1. We already effectively pay that money (16% of GDP) in the form of premiums, out-of-pocket payments and lost income due to employer benefit expenses. Even in reasonable worst-case projections, UHC will not be much more expensive than the system we have now. But it will make the total costs more visible as a lump sum tax payment.
    2. Making all healthcare costs visible through a dedicated tax would be an excellent and perhaps necessary step in getting costs under control. Right now, those who feel the pinch of health care costs the most are also the least powerful voices in Washington. Once the middle class sees the total costs more clearly in their tax statement, there will be more impetus for cost reforms. Also, once these costs are labeled “taxes” rather than “premiums” conservatives and libertarians will howl about the very same waste that they now defend or ignore. This will become a powerful impetus for change. They will not be able to undo universal coverage.
    My crystal ball does not extend to knowing whether the cost reforms that emerge from that process would be good ones that simultaneously improve health outcomes….they could be messy compromises in which the most powerful provider lobby wins at the expense of others and costs are saved without any gain in quality. But that uncertainty is what we have to live with, and try to come out on the right side of things.
    But to those who think we can get reforms of the delivery of health care that make a major impact on costs before we get UHC, or who even think we can do both at the same time…I say not bloody likely.
    In order to get UHC, you need to get providers to ally themselves with the public (left and center). They will not do that if you take away 25% of their revenue. You need to first get UHC in place and take away some of the headaches in the system (from the provider point of view, eliminate the accounts receivable problem). Then, you ally insurers with the public (ideally left, center and right) and against providers to get the costs down.
    Of course, if this actually is your game plan as a policy maker, you have to sort of keep quiet about it or else providers won’t get behind your UHC plan, or will have a head start in stopping the second phase of reform.

  3. Matt,
    As you know (if you’ve been keeping track, and no reason you should be), I think that a model in which well-regulated non-profit insurers compete in a risk-adjusted universal health care system–such as the Netherlands or Germany–is fully workable in the US and is in fact the best we’re going to get.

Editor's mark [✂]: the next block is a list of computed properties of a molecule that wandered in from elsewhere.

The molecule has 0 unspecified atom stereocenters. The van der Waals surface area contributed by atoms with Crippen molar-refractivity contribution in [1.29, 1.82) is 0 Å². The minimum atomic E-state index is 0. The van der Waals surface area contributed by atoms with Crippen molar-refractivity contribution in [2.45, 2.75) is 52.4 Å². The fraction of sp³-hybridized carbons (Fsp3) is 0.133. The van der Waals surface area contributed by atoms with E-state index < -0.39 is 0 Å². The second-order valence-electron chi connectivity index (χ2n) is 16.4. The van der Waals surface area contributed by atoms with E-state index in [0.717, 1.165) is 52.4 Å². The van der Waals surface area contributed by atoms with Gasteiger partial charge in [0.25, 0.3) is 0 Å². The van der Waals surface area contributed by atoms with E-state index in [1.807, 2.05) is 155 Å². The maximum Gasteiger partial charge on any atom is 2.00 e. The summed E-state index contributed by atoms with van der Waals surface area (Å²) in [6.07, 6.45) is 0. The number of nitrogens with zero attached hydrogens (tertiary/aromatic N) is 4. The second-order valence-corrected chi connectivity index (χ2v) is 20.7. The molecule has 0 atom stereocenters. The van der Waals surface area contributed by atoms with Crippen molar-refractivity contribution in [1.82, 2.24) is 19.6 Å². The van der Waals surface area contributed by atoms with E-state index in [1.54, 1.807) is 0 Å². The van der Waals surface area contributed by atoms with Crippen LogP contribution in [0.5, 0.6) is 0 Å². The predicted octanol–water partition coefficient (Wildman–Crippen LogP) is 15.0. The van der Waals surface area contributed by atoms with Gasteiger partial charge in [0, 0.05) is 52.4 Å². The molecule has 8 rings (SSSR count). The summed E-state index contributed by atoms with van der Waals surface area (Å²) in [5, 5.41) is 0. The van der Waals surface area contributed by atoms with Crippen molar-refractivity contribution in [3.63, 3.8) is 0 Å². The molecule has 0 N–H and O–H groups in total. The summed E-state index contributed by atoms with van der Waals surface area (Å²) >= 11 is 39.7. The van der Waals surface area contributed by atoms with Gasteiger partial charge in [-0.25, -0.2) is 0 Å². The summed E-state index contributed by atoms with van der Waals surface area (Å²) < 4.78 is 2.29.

As you say, such a system would be a major disruption for a large majority of health insurers in the US. For the for-profits, it would be a fundamental change. They would expect big payouts to turn into non-profits (buy all the stock at a 20% premium) or will fight it fiercely. Even for most of the non-profits, it would change how they compete with one another and how they think of themselves. If you look at CIGNA’s new ad campaign, this is direction the industry needs to move in a big way in order to fit in the universal health care world (and here I mean the idealized model CIGNA is presenting…I have no idea how well they will pull it off).
    That said, there are very few companies that will go immediately out of business because their business depends on selling benefit-poor policies to people who don’t understand the raw deal they are getting. You mention MEGA, but they and companies like them are small fry and have next to no influence with AHIP. More relevant is that the big national players have all gotten involved in CDHP and limited benefit plans to some extent, and these lines of business could well be threatened or extinguished by universal health care. But if a high-deductible policy from United is replaced by a richer-benefit policy because it is mandated as part of a universal health care system….that’s more revenue for United, not less. A more comprehensive policy also gives United more to do, a bigger role to play in the system, and non-profits tend to be very much in favor of such things.
    Despite the demonic reputation the insurance industry has, pretty much no one gets their jollies from underinsuring people (I exclude fringe characters in the individual market).
    The resistance we are likely to see from insurers will come from (a) run-of-the-mill fear of change and a desire to stick with business models they know rather than those they don’t know; (b) resistance of the for-profits because their investor owners don’t want to lose their investment value; (c) resistance to more intensive regulation–also run-of-the-mill, every industry pushes back when it comes to attempts to regulate it.